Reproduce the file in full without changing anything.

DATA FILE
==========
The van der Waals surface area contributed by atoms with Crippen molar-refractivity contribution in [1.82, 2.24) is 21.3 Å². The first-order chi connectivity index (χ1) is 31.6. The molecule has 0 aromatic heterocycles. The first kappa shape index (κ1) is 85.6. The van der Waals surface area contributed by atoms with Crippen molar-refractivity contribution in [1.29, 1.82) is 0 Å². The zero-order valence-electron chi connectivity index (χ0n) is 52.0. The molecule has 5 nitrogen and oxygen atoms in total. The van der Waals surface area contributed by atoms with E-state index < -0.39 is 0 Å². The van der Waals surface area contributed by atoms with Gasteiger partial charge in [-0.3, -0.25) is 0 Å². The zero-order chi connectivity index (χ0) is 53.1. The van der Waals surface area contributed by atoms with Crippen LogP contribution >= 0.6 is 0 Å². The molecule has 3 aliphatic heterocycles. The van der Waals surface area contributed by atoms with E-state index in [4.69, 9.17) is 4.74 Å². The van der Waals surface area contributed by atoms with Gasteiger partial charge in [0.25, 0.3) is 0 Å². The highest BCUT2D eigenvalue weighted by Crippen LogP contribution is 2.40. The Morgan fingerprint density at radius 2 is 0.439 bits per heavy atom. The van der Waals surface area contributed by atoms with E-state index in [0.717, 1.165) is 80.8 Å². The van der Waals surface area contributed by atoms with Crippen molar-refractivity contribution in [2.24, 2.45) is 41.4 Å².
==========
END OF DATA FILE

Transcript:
The van der Waals surface area contributed by atoms with Crippen molar-refractivity contribution in [1.82, 2.24) is 21.3 Å². The first-order chi connectivity index (χ1) is 31.6. The molecule has 0 aromatic heterocycles. The first kappa shape index (κ1) is 85.6. The van der Waals surface area contributed by atoms with Crippen molar-refractivity contribution in [1.29, 1.82) is 0 Å². The zero-order valence-electron chi connectivity index (χ0n) is 52.0. The molecule has 5 nitrogen and oxygen atoms in total. The van der Waals surface area contributed by atoms with E-state index < -0.39 is 0 Å². The van der Waals surface area contributed by atoms with Gasteiger partial charge in [-0.3, -0.25) is 0 Å². The zero-order chi connectivity index (χ0) is 53.1. The van der Waals surface area contributed by atoms with Crippen LogP contribution >= 0.6 is 0 Å². The molecule has 3 aliphatic heterocycles. The van der Waals surface area contributed by atoms with E-state index in [4.69, 9.17) is 4.74 Å². The van der Waals surface area contributed by atoms with Gasteiger partial charge in [0.25, 0.3) is 0 Å². The highest BCUT2D eigenvalue weighted by Crippen LogP contribution is 2.40. The Morgan fingerprint density at radius 2 is 0.439 bits per heavy atom. The van der Waals surface area contributed by atoms with E-state index in [0.717, 1.165) is 80.8 Å². The van der Waals surface area contributed by atoms with Crippen molar-refractivity contribution in [2.24, 2.45) is 41.4 Å².